|From the cool site shown above|
Oh, I belonged to writing groups, revised my manuscripts, studied my copy of Writer's Market or Children's Writer's Market, Guide to Literary Agents, and sent my manuscripts out. But I was pretty naive. I didn't expect to have to revise so many times, study the market so many times, submit my stories/books so many times, write so many cover letters, etc., etc.
And then I started getting published -- mostly stories, poems, and flash fiction in magazines, both print and online, both for adults and for children. I won "honorable mention" in some contests. And I was still . . . pretty naive. I thought I had broken into the market, so to speak, and it was going to be much easier to get everything published.
But, I learned about blogs and networks in addition to my writing groups. I picked up terms like "pitching" and "beta readers" and "WIP", etc. And I revised and revised, and studied Writer's Market and Children's Writer's Market, Guide to Literary Agents, and sent things out again. And again.
And that's what I've been doing for the last few weeks: Sending things out again.
But, I know some things I didn't know before. I have a keen appreciation now for the word "perseverance," and what it r-e-a-llllly means.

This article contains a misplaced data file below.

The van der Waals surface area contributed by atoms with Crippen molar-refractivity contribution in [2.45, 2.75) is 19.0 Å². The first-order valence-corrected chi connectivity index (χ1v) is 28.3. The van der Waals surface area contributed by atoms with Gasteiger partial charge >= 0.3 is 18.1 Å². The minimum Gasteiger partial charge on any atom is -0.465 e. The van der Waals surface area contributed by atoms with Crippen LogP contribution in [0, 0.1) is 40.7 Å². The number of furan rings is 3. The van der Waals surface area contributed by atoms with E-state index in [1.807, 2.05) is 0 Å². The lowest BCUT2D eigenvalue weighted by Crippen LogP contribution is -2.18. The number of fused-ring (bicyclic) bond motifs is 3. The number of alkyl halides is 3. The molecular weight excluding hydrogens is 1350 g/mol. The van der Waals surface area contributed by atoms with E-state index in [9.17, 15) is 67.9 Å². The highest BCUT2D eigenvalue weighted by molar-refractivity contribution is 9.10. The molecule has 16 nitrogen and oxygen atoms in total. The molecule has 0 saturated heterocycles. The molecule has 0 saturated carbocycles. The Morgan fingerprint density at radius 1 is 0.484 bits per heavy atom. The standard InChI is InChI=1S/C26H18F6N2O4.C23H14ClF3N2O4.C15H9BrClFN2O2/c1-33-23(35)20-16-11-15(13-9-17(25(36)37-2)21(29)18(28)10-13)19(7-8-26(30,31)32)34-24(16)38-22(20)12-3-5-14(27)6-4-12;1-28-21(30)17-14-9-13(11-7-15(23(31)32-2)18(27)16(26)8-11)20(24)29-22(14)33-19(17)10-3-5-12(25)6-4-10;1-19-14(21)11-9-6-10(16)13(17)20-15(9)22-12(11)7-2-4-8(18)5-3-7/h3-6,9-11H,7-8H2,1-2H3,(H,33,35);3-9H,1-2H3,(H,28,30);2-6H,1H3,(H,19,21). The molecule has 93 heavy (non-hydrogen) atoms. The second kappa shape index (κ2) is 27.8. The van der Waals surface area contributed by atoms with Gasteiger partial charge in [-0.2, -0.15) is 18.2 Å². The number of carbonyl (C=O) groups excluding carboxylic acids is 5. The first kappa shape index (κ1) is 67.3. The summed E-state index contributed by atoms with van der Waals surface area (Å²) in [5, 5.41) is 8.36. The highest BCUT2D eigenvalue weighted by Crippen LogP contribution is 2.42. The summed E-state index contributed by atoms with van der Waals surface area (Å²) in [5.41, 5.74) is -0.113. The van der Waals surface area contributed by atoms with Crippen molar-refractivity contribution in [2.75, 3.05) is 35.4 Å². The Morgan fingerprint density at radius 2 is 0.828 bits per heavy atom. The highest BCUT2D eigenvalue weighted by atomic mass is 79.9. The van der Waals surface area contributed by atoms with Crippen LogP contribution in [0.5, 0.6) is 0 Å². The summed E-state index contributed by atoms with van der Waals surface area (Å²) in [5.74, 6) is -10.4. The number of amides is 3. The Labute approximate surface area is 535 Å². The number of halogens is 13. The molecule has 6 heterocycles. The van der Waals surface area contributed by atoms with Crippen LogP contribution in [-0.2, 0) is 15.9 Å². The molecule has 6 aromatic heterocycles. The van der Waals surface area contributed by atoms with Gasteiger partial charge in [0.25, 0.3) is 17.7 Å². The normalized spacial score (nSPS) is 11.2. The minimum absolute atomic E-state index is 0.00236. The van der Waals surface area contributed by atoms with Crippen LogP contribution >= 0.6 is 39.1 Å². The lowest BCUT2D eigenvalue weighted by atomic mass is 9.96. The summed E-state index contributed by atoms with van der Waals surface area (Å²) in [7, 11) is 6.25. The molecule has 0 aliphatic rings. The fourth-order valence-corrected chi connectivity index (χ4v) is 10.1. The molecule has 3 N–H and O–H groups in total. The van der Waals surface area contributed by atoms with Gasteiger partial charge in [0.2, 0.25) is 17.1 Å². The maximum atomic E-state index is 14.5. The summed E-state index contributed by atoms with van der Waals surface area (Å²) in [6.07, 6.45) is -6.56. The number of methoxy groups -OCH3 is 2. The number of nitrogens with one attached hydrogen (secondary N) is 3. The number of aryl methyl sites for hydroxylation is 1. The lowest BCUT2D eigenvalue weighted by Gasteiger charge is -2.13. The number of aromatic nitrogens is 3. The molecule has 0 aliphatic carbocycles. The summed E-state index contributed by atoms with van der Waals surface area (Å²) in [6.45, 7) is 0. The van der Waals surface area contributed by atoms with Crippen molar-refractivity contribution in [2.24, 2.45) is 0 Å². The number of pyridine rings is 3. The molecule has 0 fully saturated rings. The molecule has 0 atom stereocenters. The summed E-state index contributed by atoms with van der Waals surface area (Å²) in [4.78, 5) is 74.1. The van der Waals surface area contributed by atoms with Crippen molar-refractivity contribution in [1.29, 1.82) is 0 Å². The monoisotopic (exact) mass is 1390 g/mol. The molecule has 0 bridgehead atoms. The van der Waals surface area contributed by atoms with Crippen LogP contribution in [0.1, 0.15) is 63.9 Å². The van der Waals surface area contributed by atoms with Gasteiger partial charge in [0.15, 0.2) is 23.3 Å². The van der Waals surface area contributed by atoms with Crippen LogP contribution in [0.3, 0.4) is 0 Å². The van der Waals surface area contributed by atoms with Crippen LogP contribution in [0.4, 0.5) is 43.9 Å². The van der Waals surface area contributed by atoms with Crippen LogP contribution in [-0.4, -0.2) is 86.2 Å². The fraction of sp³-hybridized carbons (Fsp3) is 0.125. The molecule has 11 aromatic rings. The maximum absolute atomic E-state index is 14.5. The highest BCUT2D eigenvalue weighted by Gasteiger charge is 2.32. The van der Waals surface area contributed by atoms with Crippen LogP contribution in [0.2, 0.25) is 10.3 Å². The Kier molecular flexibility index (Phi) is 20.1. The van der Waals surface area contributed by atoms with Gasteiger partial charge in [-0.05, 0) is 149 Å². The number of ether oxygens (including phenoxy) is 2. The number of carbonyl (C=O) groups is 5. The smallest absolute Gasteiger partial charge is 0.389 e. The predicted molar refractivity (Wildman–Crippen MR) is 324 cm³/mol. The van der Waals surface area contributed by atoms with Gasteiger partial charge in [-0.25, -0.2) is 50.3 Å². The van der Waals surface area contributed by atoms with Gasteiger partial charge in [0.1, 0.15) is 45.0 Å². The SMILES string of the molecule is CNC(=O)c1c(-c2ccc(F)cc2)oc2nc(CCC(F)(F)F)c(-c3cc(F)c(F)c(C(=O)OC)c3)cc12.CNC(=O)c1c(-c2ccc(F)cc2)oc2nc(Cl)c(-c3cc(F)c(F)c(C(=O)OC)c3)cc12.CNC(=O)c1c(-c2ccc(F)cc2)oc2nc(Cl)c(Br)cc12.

Even my husband, my chief emotional support through thick and through thin, who always has had faith in my writing, shakes his head at how much perseverance it takes to be a writer. He says he couldn't do it. But I know why. The reason he couldn't do it is that he is blessed not to be a crazy writer.
If you are a crazy writer, you have to persevere. It's impossible not to. You can set the writing aside for awhile (and sometimes to great benefit and perspective), but sooner or later, the fingers itch, the imagined scenes well up, a character's voice has a particular lilt that makes you wonder who he/she is, or would be, if you can nail it just right in a story. And there you go again, noticing the way light hits maple leaves in the fall, the way ginko leaves scatter like gold coins on sidewalks, and you have to write about all of it.
Once you've done that, well -- it's not like that manuscript can ever be happy just sitting in the file cabinet. It nags and nags at you until you make it better and go research the market to find it a good home. Perseverance is nothing more than being beholden to a manuscript that will NEVER LEAVE YOU ALONE until you get it through those gates to the reader beyond.
I sleep better, knowing that.
How about you?